consent consent-culture human-rights review sexual-assault-awareness



The Who, What, When and everything in between

Earlier this month, there was an influx of horrid news inclining towards sexual violence crimes in my country.

First, a girl was raped in a holy sanctuary, then an hijabi assaulted a few minutes away from her home.

Sadly, both girls were brutally murdered by the assailants, and shockingly, a lot more cases of sexual assault followed suit.

Society needs to do better; in addition to reprimanding the final product — the rapist, we need to understand that it’s the little processes (and ignorance of core principles) that shape him into the ‘monster’ he becomes.

Many homes, friendships, and relationships are lacking an understanding of a foundational principle; the thin line that separates what’s accepted and what is unequivocal assault.

That line is what this write-up would be addressing today, the line called CONSENT.

Photo by Paweł Czerwiński on Unsplash

Ìtàn’s latest online session on Consent featured lawyer, sexual rights advocate, and founder of Justice Beyond Hashtags — Ifeoma Solanke.

She not only shed more light on the principle but did so by letting us know our rights and responsibilities as citizens and human beings.

My points here will be backed by Ifeoma’s shared sections of the Nigerian constitution (yes, this is a low-key class on human rights), a few of her statements, and how they apply to you and the other involved party.

So let’s dive right in…to the who, what, when, and everything in between of consent…


Before we can actually get a foundational understanding of what consent is, I believe there should first be knowledge of who’s legally accepted to give it (also, ‘‘Who, What, When’’ sounded a lot better than ‘‘What, Who, When’’).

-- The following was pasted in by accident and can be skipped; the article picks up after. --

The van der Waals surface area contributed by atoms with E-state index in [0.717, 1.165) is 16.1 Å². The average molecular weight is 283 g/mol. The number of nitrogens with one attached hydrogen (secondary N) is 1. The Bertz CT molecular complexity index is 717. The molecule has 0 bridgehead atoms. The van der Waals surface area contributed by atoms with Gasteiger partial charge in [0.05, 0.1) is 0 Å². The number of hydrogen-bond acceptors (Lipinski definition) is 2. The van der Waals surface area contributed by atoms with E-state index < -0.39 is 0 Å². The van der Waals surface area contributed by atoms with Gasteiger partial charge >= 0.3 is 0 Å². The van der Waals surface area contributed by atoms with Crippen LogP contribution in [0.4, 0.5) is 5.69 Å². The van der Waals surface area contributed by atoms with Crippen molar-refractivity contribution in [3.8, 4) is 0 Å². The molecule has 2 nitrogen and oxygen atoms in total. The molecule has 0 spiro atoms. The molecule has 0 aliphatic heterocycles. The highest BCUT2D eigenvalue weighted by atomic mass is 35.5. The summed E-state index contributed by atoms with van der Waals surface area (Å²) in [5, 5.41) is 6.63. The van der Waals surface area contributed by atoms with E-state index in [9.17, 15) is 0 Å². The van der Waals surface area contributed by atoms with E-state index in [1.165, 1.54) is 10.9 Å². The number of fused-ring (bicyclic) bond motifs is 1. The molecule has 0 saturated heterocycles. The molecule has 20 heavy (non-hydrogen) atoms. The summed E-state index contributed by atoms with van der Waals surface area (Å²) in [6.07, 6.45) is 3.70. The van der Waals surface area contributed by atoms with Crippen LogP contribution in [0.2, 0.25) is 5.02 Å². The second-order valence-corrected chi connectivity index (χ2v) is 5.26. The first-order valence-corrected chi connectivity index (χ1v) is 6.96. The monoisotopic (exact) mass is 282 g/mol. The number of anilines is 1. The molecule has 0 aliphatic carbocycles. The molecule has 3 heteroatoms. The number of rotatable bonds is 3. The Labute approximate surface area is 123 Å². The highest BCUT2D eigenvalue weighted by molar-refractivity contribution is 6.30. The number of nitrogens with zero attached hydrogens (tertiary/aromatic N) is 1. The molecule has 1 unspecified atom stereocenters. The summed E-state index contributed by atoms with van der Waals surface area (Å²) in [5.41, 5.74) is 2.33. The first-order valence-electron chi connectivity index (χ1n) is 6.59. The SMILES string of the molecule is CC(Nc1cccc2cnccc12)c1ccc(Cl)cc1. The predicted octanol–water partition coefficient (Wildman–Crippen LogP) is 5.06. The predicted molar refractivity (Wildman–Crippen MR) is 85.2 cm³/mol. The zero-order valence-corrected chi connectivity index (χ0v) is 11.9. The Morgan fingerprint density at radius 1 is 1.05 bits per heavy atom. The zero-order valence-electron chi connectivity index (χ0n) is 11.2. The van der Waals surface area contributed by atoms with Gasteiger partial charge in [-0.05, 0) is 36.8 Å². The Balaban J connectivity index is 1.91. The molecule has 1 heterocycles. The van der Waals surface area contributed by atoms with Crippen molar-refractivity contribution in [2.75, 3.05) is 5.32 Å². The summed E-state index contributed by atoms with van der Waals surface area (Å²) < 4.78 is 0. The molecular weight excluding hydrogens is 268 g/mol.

Section 31 of Child’s Right Act: (1) No person shall have sexual intercourse with a child…(3) Where a person is charged with an offence under this section, it is immaterial that–(a) the offender believed the person to be of or above the age of eighteen years;

Like many other ‘adult’ things in this world, the legally accepted age of consent in Nigeria is 18 years (so if you’re this or a lot greater, then congrats, you have the C. card).

However, something new and perplexing I learned from the session was that that law doesn’t apply to all parts of the country:

Section 282 of Penal Code for States in the North: A man is said to commit rape … with a woman in any of the following circumstances… 1(e) with or without her consent when she is under fourteen years of age or of unsound mind.

Yup, you read that right.

According to the Penal code, the legal age of consent in Northern states is 14 years.

So, yes, men twice as old as little Khadija are within their legal rights if she gives the green light.


‘‘Consent is a voluntary agreement between two adults to have sex or do anything sexual.’’ — Ifeoma Solanke (slide 1 on Consent)

Now that we’ve gotten an idea of who’s got the C. cards and a brief definition of what it is, here’s how to know if you legally have received ‘C-ard’ from someone else:

Section 264 of Criminal Law of Lagos: (1) … a person consents if he agrees by choice and has the freedom and capacity to make and communicate that choice.

Summarily, consent is pretty much an agreement between two (or more; yes that’s the world we live in) people to engage in sexual activity within the limits of body autonomy (i.e. freedom to approve of anything happening to their body).

Simple enough, right?

Well, if it happened to be that simple, there would have been no need for the Consent session or this article in the first place.

So, here are KEY words encompassing the sphere of Consent:

  • Voluntary (removing the ‘No’ option from the table isn’t consent),
  • Sober (them ‘asking for it’ after getting intoxicated isn’t consent),